• Cost efficient and time saving – The cost is quite minimal in comparison to judicial procedures. Since legal counsels are not required the fees charge is a massive save. The mediation is also quicker due to very little legal formalities. A mediator has the liberty to consider those issues she/he deems significant to bring parties to the agreement, time-consuming evidence is generally avoided, thereby saving time and resources.
  • Flexible and creative solutions – Since there is no case sided to proving the correctness of one party, therefore creative outcomes are a consequence for both parties to have a resolution. Different mediators having different methods which are amended as per the case.
  • Confidentiality and privacy - All the information and evidence presented during mediation is kept confidential thus outside parties do not have access to the mediation proceedings. Data given to the mediator cannot be used for any other purpose besides helping the mediator to reach an appropriate resolution. In fact, there is such secrecy that there is unique confidentiality between one party and the mediator i.e., if one party provides information to the mediator, it can be kept confidential from the other party subject to specific conditions. Another significant benefit of mediation in India is that it is completely private and helps to protect the public image of the parties. Only the disputing parties and the appointed mediator is present during the process making it personal and private.
  • Restoration of relationship - In conventional court proceedings blame is put on one of the parties which is often detrimental to the relationship of the parties. The final decision of the court is imposed on both the parties and it can be undesirable because one party always loses. On the contrary in mediation parties alone are responsible for their own decision and can choose to not accept the final settlement brought about by this process. This helps parties to come to a solution peacefully and amicably. Even if the relationship between the parties was compromised due to existing issues it can be restored by the process of mediation as it upholds the interests of both parties.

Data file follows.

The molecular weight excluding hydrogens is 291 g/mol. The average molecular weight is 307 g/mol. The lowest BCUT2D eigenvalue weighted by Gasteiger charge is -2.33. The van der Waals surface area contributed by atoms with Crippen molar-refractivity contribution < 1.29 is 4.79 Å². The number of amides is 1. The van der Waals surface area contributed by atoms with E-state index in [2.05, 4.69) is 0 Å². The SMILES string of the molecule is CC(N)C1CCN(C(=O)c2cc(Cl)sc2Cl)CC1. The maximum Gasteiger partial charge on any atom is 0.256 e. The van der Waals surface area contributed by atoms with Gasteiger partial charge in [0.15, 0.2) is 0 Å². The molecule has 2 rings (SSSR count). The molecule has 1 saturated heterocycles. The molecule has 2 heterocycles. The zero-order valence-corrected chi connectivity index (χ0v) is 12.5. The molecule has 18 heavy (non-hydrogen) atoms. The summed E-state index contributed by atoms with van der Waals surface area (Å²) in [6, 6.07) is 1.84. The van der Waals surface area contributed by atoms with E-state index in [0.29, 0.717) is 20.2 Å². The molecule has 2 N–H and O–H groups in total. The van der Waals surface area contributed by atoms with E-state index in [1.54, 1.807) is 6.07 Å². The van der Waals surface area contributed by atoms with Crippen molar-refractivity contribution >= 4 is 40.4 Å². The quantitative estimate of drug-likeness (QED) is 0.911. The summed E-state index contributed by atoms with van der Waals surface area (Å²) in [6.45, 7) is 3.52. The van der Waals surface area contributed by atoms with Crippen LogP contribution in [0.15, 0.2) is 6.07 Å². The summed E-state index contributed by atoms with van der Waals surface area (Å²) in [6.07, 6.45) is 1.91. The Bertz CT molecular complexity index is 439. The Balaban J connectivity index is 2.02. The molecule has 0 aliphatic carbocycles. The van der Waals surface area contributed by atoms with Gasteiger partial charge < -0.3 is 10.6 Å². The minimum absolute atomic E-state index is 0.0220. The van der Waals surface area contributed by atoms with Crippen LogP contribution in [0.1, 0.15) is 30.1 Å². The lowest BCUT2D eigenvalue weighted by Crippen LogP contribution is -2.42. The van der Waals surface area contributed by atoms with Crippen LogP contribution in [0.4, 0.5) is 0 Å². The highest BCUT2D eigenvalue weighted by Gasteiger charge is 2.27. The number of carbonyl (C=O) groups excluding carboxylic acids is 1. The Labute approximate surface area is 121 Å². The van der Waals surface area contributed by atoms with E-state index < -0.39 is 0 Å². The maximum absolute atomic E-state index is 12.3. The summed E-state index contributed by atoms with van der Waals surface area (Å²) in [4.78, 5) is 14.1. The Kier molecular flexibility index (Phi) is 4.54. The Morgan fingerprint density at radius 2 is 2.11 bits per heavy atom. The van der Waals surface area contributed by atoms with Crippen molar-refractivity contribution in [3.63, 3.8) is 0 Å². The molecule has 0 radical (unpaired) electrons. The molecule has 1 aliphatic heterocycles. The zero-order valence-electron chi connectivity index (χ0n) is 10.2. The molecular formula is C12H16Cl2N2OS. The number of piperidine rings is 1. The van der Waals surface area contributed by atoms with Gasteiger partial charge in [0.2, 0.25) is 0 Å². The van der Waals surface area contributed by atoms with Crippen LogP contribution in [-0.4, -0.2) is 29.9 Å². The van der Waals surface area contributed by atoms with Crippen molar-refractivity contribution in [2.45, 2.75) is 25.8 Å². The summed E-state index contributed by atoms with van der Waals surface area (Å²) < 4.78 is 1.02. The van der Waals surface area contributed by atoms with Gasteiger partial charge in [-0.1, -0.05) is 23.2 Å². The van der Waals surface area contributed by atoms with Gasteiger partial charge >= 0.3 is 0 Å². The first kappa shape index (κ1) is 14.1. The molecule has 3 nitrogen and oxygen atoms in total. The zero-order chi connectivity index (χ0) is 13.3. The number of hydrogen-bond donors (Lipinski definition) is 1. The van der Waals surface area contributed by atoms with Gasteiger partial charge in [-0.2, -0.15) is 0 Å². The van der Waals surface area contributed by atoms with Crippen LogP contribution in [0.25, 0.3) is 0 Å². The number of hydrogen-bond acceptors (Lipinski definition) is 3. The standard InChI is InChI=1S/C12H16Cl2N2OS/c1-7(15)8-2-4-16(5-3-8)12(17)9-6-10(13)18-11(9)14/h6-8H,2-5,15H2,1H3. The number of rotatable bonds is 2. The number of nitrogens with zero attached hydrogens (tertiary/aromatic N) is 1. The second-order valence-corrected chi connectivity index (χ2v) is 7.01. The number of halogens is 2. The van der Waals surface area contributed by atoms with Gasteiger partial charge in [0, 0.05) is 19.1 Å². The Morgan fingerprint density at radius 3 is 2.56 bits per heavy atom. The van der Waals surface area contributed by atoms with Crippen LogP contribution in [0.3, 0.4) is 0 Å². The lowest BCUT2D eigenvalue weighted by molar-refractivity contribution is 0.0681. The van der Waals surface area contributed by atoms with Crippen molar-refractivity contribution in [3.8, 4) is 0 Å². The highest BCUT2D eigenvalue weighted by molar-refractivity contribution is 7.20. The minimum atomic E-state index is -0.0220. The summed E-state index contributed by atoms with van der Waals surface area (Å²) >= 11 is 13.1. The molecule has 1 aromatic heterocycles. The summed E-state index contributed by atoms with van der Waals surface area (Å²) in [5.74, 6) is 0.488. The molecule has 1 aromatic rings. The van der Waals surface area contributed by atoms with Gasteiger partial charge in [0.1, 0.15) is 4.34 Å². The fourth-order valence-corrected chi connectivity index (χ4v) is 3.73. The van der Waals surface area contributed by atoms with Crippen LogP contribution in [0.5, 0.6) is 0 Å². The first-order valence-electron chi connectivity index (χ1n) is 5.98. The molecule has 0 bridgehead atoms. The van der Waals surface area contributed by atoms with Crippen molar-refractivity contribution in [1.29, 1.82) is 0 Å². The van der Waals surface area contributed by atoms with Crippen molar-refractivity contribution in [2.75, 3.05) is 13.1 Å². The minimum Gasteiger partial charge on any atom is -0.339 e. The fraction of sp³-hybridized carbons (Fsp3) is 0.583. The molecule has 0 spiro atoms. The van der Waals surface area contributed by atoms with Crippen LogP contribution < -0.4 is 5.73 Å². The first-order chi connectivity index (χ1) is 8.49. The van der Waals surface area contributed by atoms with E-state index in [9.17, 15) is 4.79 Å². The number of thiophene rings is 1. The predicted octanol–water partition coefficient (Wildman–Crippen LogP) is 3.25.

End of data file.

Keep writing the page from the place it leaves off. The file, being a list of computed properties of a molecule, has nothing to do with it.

• Control and dominion - The parties can choose the time, location, and the duration of the proceedings giving parties a lot of control. Courts have their own schedule that is to be adhered to by everyone hence it is not as convenient. Contrary to the judicial system parties in mediation are not opponents but are collaborators striving to find a resolution that is mutually acceptable. One of the major advantages of mediation is that neither of the parties loses and the interests of both the parties are conserved. The parties control the result of the mediation and either party has the advantage of terminating the mediation without giving any reason.

THE STAGES OF MEDIATION

The functional stages of the mediation process are:

  1. Introduction and Opening Statement
  2. Joint Session
  3. Separate Session(s)
  4. Closing

At the commencement of the mediation process, the mediator shall ensure that the parties and their counsel are present

Conclusion

Mediation is a good solution if judicial procedure is to be avoided. The above listed advantages clearly show that India is going to have an increased future in mediation justice. Laws are required to make this process more formal and spread awareness about the same. Under the guidance of a professional mediator people will also be able to restore their relationship that often gets lost in judicial arguments. The exhaustive lengthy process will be substituted by a convenient and flexible method.